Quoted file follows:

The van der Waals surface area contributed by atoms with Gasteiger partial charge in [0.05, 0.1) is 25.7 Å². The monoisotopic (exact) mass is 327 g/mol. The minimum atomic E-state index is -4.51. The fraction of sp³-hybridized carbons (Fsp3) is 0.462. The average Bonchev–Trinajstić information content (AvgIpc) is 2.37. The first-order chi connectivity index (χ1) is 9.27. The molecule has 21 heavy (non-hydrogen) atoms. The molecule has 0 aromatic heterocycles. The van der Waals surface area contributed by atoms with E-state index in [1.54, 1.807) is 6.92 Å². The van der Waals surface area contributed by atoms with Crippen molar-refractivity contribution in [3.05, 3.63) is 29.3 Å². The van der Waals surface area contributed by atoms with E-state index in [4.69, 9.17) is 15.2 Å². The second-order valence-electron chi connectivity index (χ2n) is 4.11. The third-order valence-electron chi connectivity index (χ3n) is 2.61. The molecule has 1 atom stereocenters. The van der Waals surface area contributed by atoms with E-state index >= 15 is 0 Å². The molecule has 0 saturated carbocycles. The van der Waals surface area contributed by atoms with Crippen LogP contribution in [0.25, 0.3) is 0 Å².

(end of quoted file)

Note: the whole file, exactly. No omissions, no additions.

The van der Waals surface area contributed by atoms with Gasteiger partial charge in [0.05, 0.1) is 25.7 Å². The monoisotopic (exact) mass is 327 g/mol. The minimum atomic E-state index is -4.51. The fraction of sp³-hybridized carbons (Fsp3) is 0.462. The average Bonchev–Trinajstić information content (AvgIpc) is 2.37. The first-order chi connectivity index (χ1) is 9.27. The molecule has 21 heavy (non-hydrogen) atoms. The molecule has 0 aromatic heterocycles. The van der Waals surface area contributed by atoms with E-state index in [1.54, 1.807) is 6.92 Å². The van der Waals surface area contributed by atoms with Crippen molar-refractivity contribution in [3.05, 3.63) is 29.3 Å². The van der Waals surface area contributed by atoms with E-state index in [4.69, 9.17) is 15.2 Å². The second-order valence-electron chi connectivity index (χ2n) is 4.11. The third-order valence-electron chi connectivity index (χ3n) is 2.61. The molecule has 1 atom stereocenters. The van der Waals surface area contributed by atoms with E-state index >= 15 is 0 Å². The molecule has 0 saturated carbocycles. The van der Waals surface area contributed by atoms with Crippen LogP contribution in [0.25, 0.3) is 0 Å².